METALLICA drummer Lars Ulrich has praised Denmark's response to the new coronavirus, saying that the way the Scandinavian country has handled the crisis is "inspiring for the rest of us."
Denmark recently began slowly lifting restrictions to curb the spread of the new coronavirus. Schools for children up to age 11 have reopened, as have small businesses such as hairdressers and tattoo parlors. The move came a little over a month after Copenhagen closed nurseries, primary and secondary schools, as well as cafes, restaurants, bars, gyms and hair salons. Denmark also widened its testing to include people showing mild symptoms. Previously only those displaying moderate to severe symptoms were tested. Other restrictions remain in place until at least May 10. The borders are closed and gatherings are limited to 10 people.
Ulrich, who was born in Denmark and lived there until the age of 16 when he moved to Los Angeles, discussed the coronavirus pandemic on Tuesday (April 28) during a chat with Marc Benioff for an installment of the Salesforce CEO's livestreamed fireside chat series.
Lars said (see video below): "Denmark was one of the first countries anywhere in the world to actually go into complete shutdown, and they have registered the lowest case numbers in all of Western Europe. Just about a week a half ago now, they started opening up daycare and kindergartens and schools. And so far it's going well. It's still early in that curve.
"I think what we have to remember, no matter where we are, as the world opens up again, the way the world shut down in one or two days or a week, it's not gonna be the same opening," he continued. "So it'll be a very gradual opening. As we can see, even in the United States, there are places that are starting to open — in Europe, in Asia, and so on. Every country will have their own set of aesthetics and their own ways of getting back to the new normal. But Denmark, which I follow on a daily basis and read the Danish newspapers and communicate with my friends in Denmark, they have started now. And I think they are off to a promising start. The numbers and the statistics and all that haven't radically changed; actually, they continue to go down. As you know, what happened in some Asian countries when they started softening up some of the stay-at-home orders, the case numbers went up. But in Denmark so far, it looks promising."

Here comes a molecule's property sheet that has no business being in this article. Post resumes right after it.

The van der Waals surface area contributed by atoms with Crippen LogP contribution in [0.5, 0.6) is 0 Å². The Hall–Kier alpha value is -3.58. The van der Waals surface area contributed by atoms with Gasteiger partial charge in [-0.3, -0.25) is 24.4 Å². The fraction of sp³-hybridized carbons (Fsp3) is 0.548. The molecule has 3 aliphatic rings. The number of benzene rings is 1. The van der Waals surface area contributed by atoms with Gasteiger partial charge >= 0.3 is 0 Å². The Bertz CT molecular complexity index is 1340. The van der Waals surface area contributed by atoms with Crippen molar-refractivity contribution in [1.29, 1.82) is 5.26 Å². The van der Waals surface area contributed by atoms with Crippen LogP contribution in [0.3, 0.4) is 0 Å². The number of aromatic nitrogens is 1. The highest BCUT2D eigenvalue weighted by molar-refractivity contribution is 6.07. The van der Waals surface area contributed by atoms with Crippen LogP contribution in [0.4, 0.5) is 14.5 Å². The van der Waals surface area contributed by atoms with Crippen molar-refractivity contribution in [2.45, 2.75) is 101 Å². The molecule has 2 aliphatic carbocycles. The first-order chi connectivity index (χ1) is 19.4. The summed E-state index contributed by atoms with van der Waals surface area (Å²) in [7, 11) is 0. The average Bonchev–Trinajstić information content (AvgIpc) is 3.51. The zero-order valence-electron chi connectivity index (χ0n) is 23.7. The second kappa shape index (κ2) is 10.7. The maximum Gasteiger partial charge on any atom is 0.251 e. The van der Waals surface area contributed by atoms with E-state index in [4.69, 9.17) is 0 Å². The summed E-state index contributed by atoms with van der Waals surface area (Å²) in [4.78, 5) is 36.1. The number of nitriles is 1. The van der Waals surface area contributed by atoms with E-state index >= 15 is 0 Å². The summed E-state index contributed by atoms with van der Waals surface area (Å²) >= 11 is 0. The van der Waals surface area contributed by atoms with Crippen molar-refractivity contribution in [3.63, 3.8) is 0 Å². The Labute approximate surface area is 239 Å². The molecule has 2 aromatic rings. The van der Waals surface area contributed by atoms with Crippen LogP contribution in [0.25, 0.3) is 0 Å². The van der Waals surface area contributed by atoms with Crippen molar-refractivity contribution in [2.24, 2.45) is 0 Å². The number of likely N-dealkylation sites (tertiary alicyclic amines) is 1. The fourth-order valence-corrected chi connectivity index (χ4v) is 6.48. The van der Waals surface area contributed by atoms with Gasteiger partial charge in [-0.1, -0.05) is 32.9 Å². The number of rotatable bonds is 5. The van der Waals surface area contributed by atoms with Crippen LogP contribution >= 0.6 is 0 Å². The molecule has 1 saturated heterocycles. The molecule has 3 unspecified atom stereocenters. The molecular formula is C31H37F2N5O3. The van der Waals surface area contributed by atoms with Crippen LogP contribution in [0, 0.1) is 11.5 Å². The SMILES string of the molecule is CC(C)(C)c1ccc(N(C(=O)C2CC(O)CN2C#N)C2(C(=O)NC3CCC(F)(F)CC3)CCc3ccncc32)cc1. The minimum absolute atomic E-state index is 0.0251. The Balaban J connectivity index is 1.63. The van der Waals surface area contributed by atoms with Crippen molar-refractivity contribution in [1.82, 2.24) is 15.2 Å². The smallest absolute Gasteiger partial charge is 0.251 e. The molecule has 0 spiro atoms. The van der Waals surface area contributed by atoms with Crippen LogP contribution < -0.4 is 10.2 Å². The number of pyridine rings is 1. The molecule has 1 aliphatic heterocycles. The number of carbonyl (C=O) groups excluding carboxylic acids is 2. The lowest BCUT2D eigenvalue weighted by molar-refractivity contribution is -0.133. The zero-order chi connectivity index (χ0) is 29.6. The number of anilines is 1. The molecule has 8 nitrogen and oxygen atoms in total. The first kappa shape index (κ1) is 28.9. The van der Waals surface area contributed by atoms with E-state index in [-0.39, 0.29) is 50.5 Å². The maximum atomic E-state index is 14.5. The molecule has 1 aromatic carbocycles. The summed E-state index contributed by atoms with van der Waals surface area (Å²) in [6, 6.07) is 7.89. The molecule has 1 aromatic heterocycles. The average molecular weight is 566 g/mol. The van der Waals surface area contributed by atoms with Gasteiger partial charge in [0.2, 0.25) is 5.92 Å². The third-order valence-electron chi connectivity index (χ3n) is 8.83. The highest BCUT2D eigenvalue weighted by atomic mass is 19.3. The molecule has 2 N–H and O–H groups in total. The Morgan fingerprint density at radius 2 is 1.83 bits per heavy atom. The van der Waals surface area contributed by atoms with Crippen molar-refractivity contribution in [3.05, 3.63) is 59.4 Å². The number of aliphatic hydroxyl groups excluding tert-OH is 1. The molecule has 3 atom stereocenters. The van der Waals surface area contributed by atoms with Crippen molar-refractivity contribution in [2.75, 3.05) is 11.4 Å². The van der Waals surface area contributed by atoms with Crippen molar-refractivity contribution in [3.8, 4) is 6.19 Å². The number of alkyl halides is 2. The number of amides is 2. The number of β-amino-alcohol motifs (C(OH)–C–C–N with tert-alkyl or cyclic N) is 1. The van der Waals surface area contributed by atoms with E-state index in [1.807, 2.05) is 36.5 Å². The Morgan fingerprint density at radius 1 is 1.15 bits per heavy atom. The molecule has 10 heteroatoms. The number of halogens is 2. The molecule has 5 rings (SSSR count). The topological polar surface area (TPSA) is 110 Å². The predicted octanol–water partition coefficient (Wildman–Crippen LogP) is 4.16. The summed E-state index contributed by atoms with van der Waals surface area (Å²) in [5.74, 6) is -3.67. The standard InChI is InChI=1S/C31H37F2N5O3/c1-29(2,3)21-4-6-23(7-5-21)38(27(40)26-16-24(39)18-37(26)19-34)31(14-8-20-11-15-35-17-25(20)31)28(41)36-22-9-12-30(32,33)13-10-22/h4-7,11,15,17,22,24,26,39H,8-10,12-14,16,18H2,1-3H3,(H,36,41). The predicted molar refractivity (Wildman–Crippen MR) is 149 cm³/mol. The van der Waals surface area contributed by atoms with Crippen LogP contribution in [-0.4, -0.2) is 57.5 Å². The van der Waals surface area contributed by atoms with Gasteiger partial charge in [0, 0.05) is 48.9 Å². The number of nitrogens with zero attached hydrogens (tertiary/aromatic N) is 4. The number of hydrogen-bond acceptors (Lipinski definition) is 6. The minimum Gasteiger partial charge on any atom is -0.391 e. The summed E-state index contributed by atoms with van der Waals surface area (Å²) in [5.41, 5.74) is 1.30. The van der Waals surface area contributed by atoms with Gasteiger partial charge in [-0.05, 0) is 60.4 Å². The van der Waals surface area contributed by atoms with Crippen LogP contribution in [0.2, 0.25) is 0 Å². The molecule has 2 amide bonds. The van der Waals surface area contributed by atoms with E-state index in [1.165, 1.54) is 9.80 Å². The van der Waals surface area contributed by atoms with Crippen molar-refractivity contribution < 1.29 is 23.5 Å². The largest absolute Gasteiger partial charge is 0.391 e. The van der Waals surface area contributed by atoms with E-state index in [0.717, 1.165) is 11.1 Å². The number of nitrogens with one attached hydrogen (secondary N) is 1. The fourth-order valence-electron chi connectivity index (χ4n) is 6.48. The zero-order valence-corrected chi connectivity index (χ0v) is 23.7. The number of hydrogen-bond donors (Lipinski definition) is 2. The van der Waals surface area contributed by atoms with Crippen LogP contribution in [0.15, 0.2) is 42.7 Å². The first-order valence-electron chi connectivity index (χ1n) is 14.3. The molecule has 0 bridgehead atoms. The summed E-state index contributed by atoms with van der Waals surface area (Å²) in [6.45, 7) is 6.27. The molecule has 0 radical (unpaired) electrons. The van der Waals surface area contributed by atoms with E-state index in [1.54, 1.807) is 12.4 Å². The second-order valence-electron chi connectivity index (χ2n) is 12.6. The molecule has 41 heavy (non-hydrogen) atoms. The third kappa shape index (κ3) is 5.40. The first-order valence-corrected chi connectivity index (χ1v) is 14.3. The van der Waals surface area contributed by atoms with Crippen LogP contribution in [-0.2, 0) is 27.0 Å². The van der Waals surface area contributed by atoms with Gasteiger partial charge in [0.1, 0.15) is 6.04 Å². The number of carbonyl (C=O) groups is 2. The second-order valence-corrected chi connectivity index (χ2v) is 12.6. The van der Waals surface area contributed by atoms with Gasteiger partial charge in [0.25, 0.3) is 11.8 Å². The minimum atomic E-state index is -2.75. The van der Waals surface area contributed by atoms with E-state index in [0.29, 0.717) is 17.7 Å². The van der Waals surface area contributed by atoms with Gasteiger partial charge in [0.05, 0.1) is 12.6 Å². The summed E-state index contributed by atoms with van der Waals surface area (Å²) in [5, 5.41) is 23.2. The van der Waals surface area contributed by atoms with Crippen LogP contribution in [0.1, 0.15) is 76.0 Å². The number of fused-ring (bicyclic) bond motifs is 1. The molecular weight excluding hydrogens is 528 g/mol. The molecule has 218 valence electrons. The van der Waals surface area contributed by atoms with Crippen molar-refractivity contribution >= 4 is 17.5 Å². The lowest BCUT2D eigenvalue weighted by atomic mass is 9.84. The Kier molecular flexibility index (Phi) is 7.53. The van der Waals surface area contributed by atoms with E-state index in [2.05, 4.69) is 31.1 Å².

Ulrich added: "When I think of Denmark, I just think of the word 'we.' Everything in Denmark is always 'we' and 'us' and less about 'I' and 'me.' And so when I think of what Denmark has done through this crisis, I'm very proud to call myself a Dane. And I think that the progress that's being made there is certainly encouraging and inspiring for the rest of us."
When Benioff suggested to Ulrich that the drummer may want to return to Denmark if the coronavirus crisis gets much worse in the U.S., Lars said that he still has his Danish passport and joked that he sleeps with it under his pillow. "That Danish passport is close by in case it's needed," he added.
As of today, there have been a total of 9,206 confirmed coronavirus cases in Denmark and 443 deaths in a population of 5.8 million.
METALLICA has been largely out of the public eye since last fall when the band canceled an Australian tour and announced that frontman James Hetfield was returning to rehab for the first time since 2002 to battle his addictions.
Last month, METALLICA announced that its South American tour, which was originally planned for April, was postponed until December. In addition, the band's appearances at four Danny Wimmer Presents-produced festivals in May and September were canceled: Epicenter in Charlotte, Welcome To Rockville in Daytona, Sonic Temple in Columbus and Louder Than Life in Louisville.
Leading Through Change: How to Connect with Your Fans from Home
This week in Leading Through Change, Lars Ulrich of Metallica and Salesforce CEO Marc Benioff will discuss staying in tune with your community and the relief efforts led by the band’s foundation All Within My Hands. Plus, see a special musical performance.
Posted by Salesforce on Tuesday, April 28, 2020